Heartsafe news: Our weekly update on what’s happening in the world of heart safety and noninvasive cardiology
Text screens and text prompts extend AED usability
For most purchasers, clear, comprehensive audio prompts are among the most important factors for them to consider when choosing an automated external defibrillator (AED).
But there are reasons why a text screen with step-by-step text prompts, like the one on thePowerheart G3 AED, is important, too.
At schools for the deaf, and in workplaces where many employees are hearing impaired, a rescuer is very likely to be someone who will use text rather than audio prompts. There are also many instances in which easily readable text prompts supplement the audio instructions. These include rescues in environments where loud noise drowns out audio prompts.
Cooling therapy helps cardiac arrest survivors
The American Heart Association reports that cooling unconscious cardiac arrest survivors can increase survival rates. This relatively new treatment has a cost effectiveness comparable to other widely accepted treatments for cardiac arrest survivors, according to a study that appears in Circulation: Cardiovascular Quality and Outcomes.
Therapeutic hypothermia is the only post-resuscitation therapy shown to improve both survival and reduce disability after cardiac arrest, according to the study’s lead author, Raina M. Merchant, M.D., an emergency medicine physician at the University of Pennsylvania School of Medicine.
The treatment has been recommended by the American Heart Association since 2003, but has not been widely adopted. The research study was conducted to determine if cost was a barrier to widespread use of cooling treatment.
With therapeutic hypothermia, a patient’s body temperature is cooled and the patient is monitored so that their internal body temperature remains between 32 and 34 degrees centigrade (89.6 to 93.2 degrees Fahrenheit) for at least 12 to 24 hours. There are a variety of technologies used to do therapeutic cooling; the study focused on the use of cooling blankets.
Albany County requires AEDs for sports facilities
Timesunion.com reports that Albany County, New York, has a new New York AED law, one that will require area sports facilities to have defibrillators on site. The new law applies to indoor and outdoor sports venues where more than 500 people are present over a 24-hour period. It expands county AED requirements, which previously applied only to health clubs in the county. You can reach Cathy Fisher at Cardiac Life Products for more information at 866.405.6212.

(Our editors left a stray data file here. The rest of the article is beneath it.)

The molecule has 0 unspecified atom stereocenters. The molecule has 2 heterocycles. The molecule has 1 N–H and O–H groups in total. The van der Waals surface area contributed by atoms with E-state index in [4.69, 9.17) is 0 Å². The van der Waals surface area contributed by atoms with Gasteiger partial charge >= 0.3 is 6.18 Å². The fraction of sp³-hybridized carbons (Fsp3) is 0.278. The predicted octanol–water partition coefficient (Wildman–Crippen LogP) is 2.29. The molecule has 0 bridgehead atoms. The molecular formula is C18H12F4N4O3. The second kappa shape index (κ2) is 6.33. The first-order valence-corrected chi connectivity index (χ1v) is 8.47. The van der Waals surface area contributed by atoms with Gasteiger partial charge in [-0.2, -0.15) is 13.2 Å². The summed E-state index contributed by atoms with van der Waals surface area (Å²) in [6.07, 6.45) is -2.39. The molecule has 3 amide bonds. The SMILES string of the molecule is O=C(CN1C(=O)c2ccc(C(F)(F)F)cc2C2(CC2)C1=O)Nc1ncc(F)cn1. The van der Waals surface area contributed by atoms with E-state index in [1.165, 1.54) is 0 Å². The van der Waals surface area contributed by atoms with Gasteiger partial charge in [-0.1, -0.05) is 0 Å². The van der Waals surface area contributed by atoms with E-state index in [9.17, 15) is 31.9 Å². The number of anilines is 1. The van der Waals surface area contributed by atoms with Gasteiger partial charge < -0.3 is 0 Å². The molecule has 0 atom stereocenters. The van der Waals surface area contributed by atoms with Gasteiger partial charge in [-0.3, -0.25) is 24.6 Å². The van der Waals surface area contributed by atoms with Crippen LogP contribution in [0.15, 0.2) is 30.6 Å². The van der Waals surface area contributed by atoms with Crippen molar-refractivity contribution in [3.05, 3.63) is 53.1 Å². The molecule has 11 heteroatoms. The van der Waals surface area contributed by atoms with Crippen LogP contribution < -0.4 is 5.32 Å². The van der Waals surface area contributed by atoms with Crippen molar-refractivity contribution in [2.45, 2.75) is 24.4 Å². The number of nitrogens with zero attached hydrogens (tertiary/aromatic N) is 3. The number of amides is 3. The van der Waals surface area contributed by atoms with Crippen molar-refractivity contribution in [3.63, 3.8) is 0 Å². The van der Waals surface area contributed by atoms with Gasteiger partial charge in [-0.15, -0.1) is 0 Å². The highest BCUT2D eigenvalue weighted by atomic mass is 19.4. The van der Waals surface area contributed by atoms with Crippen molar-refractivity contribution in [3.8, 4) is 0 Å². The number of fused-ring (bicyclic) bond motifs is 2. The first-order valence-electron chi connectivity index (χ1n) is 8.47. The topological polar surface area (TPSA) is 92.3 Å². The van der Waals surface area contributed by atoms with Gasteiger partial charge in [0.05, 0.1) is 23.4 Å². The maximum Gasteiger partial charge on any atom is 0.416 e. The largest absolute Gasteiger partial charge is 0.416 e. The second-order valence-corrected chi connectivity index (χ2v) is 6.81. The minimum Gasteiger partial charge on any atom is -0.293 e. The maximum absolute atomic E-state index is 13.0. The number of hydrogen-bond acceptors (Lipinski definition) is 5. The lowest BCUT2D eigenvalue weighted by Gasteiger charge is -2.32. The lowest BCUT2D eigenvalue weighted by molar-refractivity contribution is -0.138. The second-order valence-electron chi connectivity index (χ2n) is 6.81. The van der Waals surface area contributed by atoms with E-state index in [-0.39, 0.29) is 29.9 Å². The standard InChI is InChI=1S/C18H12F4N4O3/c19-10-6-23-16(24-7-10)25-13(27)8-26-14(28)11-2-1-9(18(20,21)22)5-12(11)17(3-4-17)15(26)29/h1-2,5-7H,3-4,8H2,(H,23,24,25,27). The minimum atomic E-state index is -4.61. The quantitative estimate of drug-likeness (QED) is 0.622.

Campground AEDs may become a trend
The Portland (Maine) Press Herald reports that a family campground in Old Orchard Beach, Maine, may have started a trend in campground AEDs by installing two devices and training staff their use. One AED at the Powder Horn Family Campground is by the pool, and the other near the campground office.
The executive director of the Maine Campground Owners Association, Rick Abare, told the paper that the association currently encourages campgrounds to train their workers in CPR. Powder Horn may be the first to install defibrillators, but Abare said he thinks AEDs are likely to be the next trend in safety equipment for the campground industry.
American Heart Association iPhone app includes CPR/AED information and video
A new iPhone app, created for the American Heart Association (AHA) by Jive Media, enables people to carry the most up-to-date first aid, CPR, and AED information with them on an iPhone or iPod Touch. Users can review text, illustrations, and video at their convenience, or access information quickly in an emergency.
The CPR/AED section of the app features illustrations and videos, including video of a simulated AED rescue. It shows a rescuer calling for an AED, administering CPR, applying AED pads and then following AED instructions to clear the victim and administer a shock. There are also text instructions for conducting an AED rescue in special situations, including situations in which a victim is lying in water, or has just been pulled from water and is still damp.
The application also allows users to create portable electronic health records (such as allergies, blood type, and medications) for themselves and family members.